The Sindh High Court (SHC) was informed on Wednesday that 6,866 public schools across the province have been closed due to lack of teachers, while 7,974 schools are unviable.
The school education secretary also informed the SHC that posts of 32,510 primary school teachers and 14,039 junior elementary school teachers are vacant in different districts of the province.
He was filing comments on the identical petitions filed by rights activists and organisations seeking the implementation of the Sindh Right of Children to Free and Compulsory Education Act 2013.
The SHC had earlier directed the school education secretary to inform the court how many schools had been closed across the province and what efforts were being made to reopen them.
The school education secretary informed the court that the Sindh cabinet has approved an online policy for the transfer and posting of members of the teaching staff. According to this new policy, he explained, teachers will be allowed to be transferred only from the schools with surplus teaching staff to the institutions with a shortage or a complete lack of instructors.
He said that the process of reopening viable schools through the transfer of teachers from the schools where the teaching staff is in excess is under way, and that this will result in resuming educational activities at a number of schools in the province.
He added that the remaining viable schools will be reopened through the process of new recruitment of teachers via the testing service of the Sukkur IBA. He also said that the recruitment policy has been notified, while advertisements for the recruitment of primary school teachers and junior elementary school teachers have been published in the newspapers. He added that the recruitment of teachers will help in the reopening of closed schools.
The chief programme manager of the Sindh Education & Literacy Department undertook before the court that the entire process will be completed within four months. An SHC division bench headed by Justice Mohammad Ali Mazhar took the statement of the chief programme manager on record, and directed the provincial law officer to submit a compliance report. The bench observed that the education department had filed compliance reports with regard to the directions of the court.
The bench asked the petitioners’ counsels to go through the compliance reports and point out if the time frame mentioned in the reports had been complied with. The court directed the counsels to submit their relevant reports by April 14.
The school education secretary filed a report in compliance with the court’s orders, but the bench was not satisfied with it, and asked if private educational institutions had been offering free education to 10 per cent of their students in accordance with the law.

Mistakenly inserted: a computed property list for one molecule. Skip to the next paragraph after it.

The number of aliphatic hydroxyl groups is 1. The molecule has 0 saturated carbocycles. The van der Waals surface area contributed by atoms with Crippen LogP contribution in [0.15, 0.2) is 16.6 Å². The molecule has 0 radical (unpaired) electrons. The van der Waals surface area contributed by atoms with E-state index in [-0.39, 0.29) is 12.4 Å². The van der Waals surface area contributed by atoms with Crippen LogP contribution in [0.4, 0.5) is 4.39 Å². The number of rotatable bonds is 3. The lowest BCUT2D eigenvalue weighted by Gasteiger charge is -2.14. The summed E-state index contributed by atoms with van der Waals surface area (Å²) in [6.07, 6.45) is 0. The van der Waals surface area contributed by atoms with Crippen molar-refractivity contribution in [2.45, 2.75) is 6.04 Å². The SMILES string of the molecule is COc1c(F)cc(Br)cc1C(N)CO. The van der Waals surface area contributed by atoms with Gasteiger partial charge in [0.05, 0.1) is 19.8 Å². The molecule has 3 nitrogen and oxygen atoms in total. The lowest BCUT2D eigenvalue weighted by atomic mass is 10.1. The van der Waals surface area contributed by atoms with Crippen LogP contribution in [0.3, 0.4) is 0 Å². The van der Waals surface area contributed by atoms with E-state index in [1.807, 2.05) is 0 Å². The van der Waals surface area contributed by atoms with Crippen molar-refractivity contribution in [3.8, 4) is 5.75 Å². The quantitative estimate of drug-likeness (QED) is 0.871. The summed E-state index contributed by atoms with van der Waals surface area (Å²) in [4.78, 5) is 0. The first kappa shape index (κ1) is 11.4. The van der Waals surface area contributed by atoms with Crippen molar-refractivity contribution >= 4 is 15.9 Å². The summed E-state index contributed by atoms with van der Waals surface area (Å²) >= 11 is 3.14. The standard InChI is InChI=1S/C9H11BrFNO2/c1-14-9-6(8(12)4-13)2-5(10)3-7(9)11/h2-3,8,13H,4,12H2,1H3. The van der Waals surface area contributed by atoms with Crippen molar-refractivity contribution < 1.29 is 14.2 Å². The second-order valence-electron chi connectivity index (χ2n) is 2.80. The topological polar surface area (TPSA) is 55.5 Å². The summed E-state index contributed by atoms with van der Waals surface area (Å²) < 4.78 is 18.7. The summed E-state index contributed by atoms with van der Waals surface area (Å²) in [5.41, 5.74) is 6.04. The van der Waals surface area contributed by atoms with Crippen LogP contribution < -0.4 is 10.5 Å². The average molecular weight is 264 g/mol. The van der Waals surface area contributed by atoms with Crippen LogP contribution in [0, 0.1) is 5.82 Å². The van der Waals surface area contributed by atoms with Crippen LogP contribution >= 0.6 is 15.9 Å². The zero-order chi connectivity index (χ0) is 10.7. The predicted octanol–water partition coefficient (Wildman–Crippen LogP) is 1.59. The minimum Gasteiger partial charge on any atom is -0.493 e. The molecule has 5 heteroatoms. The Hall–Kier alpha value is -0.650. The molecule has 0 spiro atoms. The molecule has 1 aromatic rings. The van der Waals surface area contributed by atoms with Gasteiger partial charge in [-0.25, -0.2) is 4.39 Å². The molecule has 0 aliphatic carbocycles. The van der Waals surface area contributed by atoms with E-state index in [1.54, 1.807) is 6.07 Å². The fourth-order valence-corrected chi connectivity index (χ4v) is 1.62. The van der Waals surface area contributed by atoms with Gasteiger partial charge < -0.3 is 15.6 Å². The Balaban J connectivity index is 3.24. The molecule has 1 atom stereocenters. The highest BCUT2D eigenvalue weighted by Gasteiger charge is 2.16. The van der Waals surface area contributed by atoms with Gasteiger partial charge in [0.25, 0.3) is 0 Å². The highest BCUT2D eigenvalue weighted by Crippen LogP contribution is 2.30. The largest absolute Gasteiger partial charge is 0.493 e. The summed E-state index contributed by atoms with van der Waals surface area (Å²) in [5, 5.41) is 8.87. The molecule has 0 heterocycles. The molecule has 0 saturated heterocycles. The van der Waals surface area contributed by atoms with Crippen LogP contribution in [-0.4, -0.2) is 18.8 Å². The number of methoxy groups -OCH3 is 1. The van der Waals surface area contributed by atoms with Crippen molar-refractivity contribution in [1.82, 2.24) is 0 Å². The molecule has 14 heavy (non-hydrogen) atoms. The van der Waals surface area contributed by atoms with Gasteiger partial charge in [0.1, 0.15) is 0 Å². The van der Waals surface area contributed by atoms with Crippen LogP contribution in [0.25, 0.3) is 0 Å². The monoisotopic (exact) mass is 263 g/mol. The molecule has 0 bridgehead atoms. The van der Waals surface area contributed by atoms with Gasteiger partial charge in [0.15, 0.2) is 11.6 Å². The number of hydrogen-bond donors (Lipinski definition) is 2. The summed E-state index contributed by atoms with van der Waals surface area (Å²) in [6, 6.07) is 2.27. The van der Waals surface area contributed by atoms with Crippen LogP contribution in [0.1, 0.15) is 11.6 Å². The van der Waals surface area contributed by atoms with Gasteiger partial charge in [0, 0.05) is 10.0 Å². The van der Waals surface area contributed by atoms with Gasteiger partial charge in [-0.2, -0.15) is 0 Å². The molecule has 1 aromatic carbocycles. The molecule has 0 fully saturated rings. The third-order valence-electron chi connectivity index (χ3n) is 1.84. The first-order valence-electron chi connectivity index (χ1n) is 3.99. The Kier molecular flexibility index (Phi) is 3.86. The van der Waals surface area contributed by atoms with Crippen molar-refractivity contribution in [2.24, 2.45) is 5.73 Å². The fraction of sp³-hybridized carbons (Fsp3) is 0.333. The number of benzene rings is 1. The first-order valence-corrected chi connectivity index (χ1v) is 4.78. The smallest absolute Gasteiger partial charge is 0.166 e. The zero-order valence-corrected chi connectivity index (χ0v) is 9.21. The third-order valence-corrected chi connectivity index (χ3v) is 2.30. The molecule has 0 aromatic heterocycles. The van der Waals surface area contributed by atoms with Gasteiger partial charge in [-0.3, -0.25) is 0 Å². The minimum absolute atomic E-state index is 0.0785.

The high court observed that not only had hundreds of schools in Larkana been closed but teachers also continued to be paid their salaries, even though they had been doing no work at all.
The bench observed that the condition of public schools was not satisfactory, and asked the school education secretary to make concrete efforts instead of mere paperwork so that the children of the poor could benefit from the law and receive free and quality education.
The official mentioned in his comments that the government had been providing free education to 4.5 million children across the province, and that the public schools’ students between the ages of five and 16 years were also being provided free textbooks, while their examination fees had also been waived.
He said that the provincial government was taking several steps for enrolling the out-of-school children through different education projects in collaboration with Unicef, the World Bank, the Asian Development Bank and other entities. The school education secretary had earlier informed the SHC that the education department had completed the framework for implementing the law in letter and spirit.
He said that various schemes were in progress to improve the infrastructure of the public schools, and funds had been allocated for the purchase of furniture. He also said that steps would be taken to improve the quality of education, curricula and textbooks, as well as governance and human resource management at schools. Regarding the security of educational institutions, the official said that the government was making efforts to provide foolproof security to all public and private schools.